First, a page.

Orientational switch of enzyme at an oil-water interface: 10-fold increase in activity

Orientational switch of enzyme at an oil-water interface: 10-fold increase in activity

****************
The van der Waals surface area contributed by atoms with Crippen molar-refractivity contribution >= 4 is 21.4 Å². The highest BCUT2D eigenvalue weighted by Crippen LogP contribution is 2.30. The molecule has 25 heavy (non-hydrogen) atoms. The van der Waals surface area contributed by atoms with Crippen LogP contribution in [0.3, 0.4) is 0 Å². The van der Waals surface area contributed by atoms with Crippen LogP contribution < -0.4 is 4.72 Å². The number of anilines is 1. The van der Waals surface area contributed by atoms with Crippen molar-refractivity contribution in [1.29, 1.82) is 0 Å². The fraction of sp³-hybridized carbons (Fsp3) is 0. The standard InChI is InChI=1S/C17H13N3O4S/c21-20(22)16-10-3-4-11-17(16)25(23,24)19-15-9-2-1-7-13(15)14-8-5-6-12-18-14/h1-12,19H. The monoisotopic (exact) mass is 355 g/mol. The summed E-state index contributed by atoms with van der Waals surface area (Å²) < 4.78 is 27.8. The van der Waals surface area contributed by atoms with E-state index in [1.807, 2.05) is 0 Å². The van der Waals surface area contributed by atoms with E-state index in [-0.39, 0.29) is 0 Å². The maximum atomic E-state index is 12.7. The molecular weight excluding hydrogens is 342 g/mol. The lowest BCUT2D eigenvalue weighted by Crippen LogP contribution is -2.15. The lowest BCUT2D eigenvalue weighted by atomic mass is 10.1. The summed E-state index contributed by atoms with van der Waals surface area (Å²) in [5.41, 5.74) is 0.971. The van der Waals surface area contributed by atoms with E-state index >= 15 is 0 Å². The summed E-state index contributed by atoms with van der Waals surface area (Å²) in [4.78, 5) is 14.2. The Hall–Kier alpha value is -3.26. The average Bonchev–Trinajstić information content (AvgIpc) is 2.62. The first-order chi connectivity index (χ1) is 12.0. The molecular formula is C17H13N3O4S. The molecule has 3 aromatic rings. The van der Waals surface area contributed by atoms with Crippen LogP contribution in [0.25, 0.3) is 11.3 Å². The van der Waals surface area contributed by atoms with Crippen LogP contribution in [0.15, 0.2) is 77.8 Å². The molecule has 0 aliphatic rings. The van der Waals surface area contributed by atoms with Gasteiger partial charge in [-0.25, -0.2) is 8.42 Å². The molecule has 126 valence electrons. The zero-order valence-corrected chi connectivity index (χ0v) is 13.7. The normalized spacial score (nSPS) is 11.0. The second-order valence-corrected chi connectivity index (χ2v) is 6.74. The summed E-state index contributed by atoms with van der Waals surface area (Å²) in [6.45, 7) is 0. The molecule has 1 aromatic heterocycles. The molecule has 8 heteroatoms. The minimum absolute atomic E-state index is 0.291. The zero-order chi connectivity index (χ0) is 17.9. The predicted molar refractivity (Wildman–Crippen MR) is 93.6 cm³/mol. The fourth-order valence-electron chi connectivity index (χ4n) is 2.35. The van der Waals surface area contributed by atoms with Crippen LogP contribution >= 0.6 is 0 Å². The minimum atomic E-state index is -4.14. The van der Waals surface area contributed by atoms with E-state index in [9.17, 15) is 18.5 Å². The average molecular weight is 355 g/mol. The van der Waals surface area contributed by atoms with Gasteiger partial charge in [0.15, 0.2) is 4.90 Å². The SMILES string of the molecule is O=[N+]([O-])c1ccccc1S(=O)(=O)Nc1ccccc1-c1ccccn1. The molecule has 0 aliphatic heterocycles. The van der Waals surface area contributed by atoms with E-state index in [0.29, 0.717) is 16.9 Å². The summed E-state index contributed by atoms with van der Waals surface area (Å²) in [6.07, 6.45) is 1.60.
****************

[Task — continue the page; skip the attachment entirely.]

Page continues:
Interfacially active lipases (enzymes) can be immobilized at a biphasic interface to enhance turnover recyclability and to facilitate product separation. Extensive coarse-grained molecular dynamics simulations of lipase A (LipA) from Bacillus subtilis show a bimodal orientational distribution of the enzyme at an oil-water interface, arising from its ellipsoidal Janus particle-like character. The relative orientational preference can be tuned by pH. The simulations rationalize a rare experimental observation of an order of magnitude increase in the turnover rate of this lipase upon its noncovalent tagging by a single surfactant molecule at the interface, compared to its rate in bulk water. The adsorption free energy, the interfacial activation, a decrease in the number of orientational fluctuations, and an increased rate of translational diffusion, to all of which the Janus character of LipA contributes, are the factors responsible for this enhancement. This study can spur further investigations of the Janus behaviour of enzymes to enhance their activity as well as to stabilize the biphasic emulsion needed for interfacial catalysis.